Wednesday, August 17, 2011

Summertime Is The Right Time For Tomatoes

As everyone knows, Summer is the season for fresh fruit and for me, ripe juicy tomatoes are one of the best.  As someone whose nickname as a child was Tomatohead, I try to keep it real with tomatoes.  By this I mean treating a tomato as it should be treated, eating them when in season and eating them in abundance (this does not include canned tomatoes that can and should feed any tomato addiction year-round).  I am serious about the quality of the tomatoes I eat.  I never order sandwiches with tomato in the winter because I know they won't be any good.  Until recently I did this out of snobbery, rejecting the green or mealy winter tomato because I could not tolerate the texture and flavor (nor should I).  Along with the knowledge I've gained working in restaurants, a book that my dear Mama turned me on to has gotten me thinking about this seemingly docile fruit.  Tomatoland by Barry Estabrook has captivated me, and I'm only a few pages past the introduction.  Apparently everything we know about the tomato is in trouble.  It gets me all fired up even thinking about the loads of information I've digested after reading only the first few pages.  Basically, you need to read it.  I may never buy a tomato out of season at the grocery store ever again.  The way tomatoes are produced, not for taste, but for looks in some areas of the country is just plain wrong.  Did you know that some producers gas their green tomatoes with ethylene, to make them turn color before ripened?  Granted ethylene is produced by the fruit naturally as the final step of the maturation process, but if the tomato isn't ripe, it's not ripe.  Don't gas my tomatoes!  Here's a tidbit from the book that is particularly shocking: "According to analyses conducted by the U.S. Department of Agriculture, 100 grams of fresh tomato today has 30 percent less vitamin C, 30 percent less thiamin, 19 percent less niacin, and 62 percent less calcium than it did in the 1960s.  But the modern tomato does shame its counterpart in one area: It contains fourteen times as much sodium."  Can you believe that?!?  I guess my snobbery about eating fresh tomatoes in season wasn't unfounded, even if I was oblivious to the really important reasons as to why we should respect the 'mater a lotta bit more.

Tomatoland aside, I have been loving my tomatoes this summer, especially any heirloom tomatoes I can get my hands on.  The man friend and I attempted to grow our own, but some nasty squirrels ate our crop!  In spite of our setbacks, we have been enjoying beautiful Connecticut tomatoes all summer in every way possible.  The perennial favorite, the Caprese salad, raw vegetable and tomato salad, BLTs- I've embraced them all.  But one creation perked up my ears... the tomato pie.  Not pizza, a pie.  Believe it or not, I've never had this dish. Being Southern, this seems wrong.  So I made it right.  I researched traditional tomato pie recipes and found out that many incorporate mayo.  Hmm.  And mmm.  Most mayo haters cringe at this, but the way my Nana got me to eat tomatoes as a kid was to take big slices of fresh tomato and slather a thin layer of Bama brand mayo over the top with salt and pepper.  I can't express how good that is.  Garlic aioli is even better.  So when I saw that many pies either include mayo in the filling of the pie or slather a layer on top, it made sense.  After looking at a bunch of recipes I created my own bastardization of this Southern Living recipe that I found on Southern Tomato Vegetable Pie.  The changes I made are simple, just combining this recipe with some others I saw.  It was so good, I can't even describe the happiness.  Also, I used heirloom tomatoes and they were perfect.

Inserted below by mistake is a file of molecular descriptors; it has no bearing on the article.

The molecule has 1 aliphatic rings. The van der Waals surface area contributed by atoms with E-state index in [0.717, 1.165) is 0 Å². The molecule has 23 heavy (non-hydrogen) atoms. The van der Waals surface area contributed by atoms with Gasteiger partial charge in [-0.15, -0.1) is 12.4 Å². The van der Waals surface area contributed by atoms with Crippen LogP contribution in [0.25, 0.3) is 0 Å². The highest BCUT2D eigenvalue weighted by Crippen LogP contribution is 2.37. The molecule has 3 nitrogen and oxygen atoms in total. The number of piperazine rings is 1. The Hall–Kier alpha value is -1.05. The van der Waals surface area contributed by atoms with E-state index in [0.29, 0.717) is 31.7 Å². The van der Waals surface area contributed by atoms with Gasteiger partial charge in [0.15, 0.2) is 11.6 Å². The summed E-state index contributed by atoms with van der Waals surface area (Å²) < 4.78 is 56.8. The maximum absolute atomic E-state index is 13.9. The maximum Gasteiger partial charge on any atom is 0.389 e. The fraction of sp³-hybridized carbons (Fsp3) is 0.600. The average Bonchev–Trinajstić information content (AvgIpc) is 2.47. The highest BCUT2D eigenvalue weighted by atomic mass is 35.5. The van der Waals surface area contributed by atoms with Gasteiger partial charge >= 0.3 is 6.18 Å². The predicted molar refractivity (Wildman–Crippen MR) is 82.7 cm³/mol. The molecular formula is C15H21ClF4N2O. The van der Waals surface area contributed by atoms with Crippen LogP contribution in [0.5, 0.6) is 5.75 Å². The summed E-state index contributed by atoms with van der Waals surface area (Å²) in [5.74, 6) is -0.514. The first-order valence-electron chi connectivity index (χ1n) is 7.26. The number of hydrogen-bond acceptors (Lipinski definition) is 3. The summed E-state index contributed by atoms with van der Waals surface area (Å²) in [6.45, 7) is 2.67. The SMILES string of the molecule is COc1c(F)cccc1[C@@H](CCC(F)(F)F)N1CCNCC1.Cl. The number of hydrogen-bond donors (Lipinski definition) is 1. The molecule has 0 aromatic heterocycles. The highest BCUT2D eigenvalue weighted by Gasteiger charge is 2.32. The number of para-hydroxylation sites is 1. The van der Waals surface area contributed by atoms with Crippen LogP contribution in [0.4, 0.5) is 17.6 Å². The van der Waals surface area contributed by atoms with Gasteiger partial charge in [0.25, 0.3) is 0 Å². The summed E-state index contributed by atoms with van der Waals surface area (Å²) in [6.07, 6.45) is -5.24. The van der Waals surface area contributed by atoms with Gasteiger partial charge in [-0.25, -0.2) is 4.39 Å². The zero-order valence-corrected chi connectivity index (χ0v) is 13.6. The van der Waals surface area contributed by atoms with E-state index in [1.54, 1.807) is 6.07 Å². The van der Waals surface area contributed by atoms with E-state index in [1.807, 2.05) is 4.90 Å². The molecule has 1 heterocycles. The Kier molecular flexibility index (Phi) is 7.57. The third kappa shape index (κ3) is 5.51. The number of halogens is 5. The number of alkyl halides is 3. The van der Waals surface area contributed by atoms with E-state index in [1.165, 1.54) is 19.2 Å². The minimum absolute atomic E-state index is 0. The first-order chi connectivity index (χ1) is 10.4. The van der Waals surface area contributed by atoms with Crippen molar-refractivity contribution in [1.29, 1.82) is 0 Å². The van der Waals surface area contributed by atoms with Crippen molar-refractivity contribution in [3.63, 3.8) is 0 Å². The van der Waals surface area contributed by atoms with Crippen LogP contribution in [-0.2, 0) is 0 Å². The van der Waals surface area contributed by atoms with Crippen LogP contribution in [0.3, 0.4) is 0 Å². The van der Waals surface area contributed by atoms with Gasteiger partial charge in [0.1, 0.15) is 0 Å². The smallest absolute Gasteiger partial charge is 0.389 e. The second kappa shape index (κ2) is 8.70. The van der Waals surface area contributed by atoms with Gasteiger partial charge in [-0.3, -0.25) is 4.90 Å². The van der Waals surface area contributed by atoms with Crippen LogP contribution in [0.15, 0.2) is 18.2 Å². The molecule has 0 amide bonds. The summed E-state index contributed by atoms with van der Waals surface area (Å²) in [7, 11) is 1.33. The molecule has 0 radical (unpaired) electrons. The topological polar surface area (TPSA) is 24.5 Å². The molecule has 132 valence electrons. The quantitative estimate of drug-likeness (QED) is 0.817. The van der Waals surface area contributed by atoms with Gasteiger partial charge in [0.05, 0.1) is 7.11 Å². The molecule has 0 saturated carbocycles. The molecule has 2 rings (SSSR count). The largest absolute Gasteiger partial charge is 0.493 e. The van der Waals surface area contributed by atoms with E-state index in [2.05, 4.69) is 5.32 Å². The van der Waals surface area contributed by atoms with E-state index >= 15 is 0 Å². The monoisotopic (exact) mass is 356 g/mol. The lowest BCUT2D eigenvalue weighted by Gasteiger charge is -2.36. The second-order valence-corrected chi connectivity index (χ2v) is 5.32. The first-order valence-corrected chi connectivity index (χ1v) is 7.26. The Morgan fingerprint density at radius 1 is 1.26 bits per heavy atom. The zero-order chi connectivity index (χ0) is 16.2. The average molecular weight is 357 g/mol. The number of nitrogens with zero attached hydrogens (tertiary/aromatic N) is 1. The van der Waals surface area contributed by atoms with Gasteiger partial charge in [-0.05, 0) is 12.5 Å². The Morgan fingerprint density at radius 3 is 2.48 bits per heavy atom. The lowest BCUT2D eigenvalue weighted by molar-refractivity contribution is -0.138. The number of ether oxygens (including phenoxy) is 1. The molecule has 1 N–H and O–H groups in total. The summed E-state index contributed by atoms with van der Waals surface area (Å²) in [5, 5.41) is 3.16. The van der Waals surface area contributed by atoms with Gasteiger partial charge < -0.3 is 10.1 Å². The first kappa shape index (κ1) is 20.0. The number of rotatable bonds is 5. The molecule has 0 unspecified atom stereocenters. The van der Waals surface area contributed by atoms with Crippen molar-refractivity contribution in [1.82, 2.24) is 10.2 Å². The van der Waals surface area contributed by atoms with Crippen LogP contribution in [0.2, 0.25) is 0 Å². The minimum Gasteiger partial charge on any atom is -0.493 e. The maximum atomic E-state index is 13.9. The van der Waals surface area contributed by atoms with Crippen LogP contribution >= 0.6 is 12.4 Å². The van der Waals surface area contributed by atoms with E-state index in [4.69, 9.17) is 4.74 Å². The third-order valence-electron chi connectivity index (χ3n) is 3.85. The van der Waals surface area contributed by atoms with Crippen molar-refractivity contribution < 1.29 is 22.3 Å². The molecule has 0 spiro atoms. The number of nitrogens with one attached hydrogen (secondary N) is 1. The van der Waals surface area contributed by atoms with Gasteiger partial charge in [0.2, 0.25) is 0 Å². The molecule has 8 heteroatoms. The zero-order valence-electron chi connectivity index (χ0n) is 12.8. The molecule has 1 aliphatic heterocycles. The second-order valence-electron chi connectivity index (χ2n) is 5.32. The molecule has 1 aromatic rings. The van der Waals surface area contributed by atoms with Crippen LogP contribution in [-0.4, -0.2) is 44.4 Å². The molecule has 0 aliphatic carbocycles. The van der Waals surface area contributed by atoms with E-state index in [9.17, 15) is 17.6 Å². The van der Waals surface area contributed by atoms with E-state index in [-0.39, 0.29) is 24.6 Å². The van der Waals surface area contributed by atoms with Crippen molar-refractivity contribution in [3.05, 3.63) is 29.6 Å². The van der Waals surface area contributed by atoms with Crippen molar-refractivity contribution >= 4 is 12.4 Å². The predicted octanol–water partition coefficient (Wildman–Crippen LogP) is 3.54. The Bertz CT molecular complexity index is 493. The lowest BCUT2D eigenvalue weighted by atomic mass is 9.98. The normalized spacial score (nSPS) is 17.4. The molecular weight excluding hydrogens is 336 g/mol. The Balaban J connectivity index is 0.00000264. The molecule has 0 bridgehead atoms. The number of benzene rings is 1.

3 Large Heirloom Tomatoes
1 pkg Thick Cut Bacon (applewood smoked)
1 10oz. Package of Frozen Chopped Spinach or fresh equivalent
1/2 Cup each of Cheddar and Mozzarella, shredded
12 oz. Part Skim Ricotta
1/2 Cup Fresh Basil, chopped
4 Green Onions, Chopped
1 Garlic clove, minced or chopped, I use my Microplane
1/2 tsp. Crushed Red Pepper
1 Frozen Pie Crust or fresh if you want!

Heat oven to 375.  I baked my bacon, you can fry it, but it tastes the same and a lot less mess.  I also bought thick cut, applewood smoked bacon for this.  Bake for 30-40 minutes until the bacon is to your desired crispiness- I like mine crispy.  When it's done, pat off the fat and chop it up.  Put aside.

Slice about 3 large heirloom tomatoes to be 1/2 inch thick.  Place in a colander and layer with paper towels so that you soak up the excess moisture.  Let stand 20 minutes, changing paper towels if you need to.

Drain Spinach well.  Combine with bacon, all cheeses, green onions, garlic, and red pepper.  NOTE: if you have time, drain the ricotta a bit.  The crust will not stand up to the moisture.  When serving right out of the oven, it works, but for leftovers, it crumbles.  It still tastes mighty good, though.

Spread most of the mixture into the pie crust- I had some leftover, about a cup or so.  Leave enough room for your tomatoes on top!  Place the drained tomatoes over the spinach filling, stacking if necessary.

Now here's the mayo haters dilemma: to mayo or not to mayo.  The man friend hates mayo and I did it anyways telling him, "It traditional, so this is how we're gonna make it."  And he loved it.  If you have a mayo hater, make sure to make the mayo layer thin.  If you love it, go wild, but not too wild, then it's just messy.

Top with a sprinkle of parmesan cheese and pop it in the oven for 35-40 minutes.  I didn't have any aluminum foil, so i just baked it right out in the open of the oven until the top was golden brown.  Compare with the Southern Living recipe and see what you'd rather do.

The above picture was my result.  Garnish with a little more parm and basil.  Enjoy!

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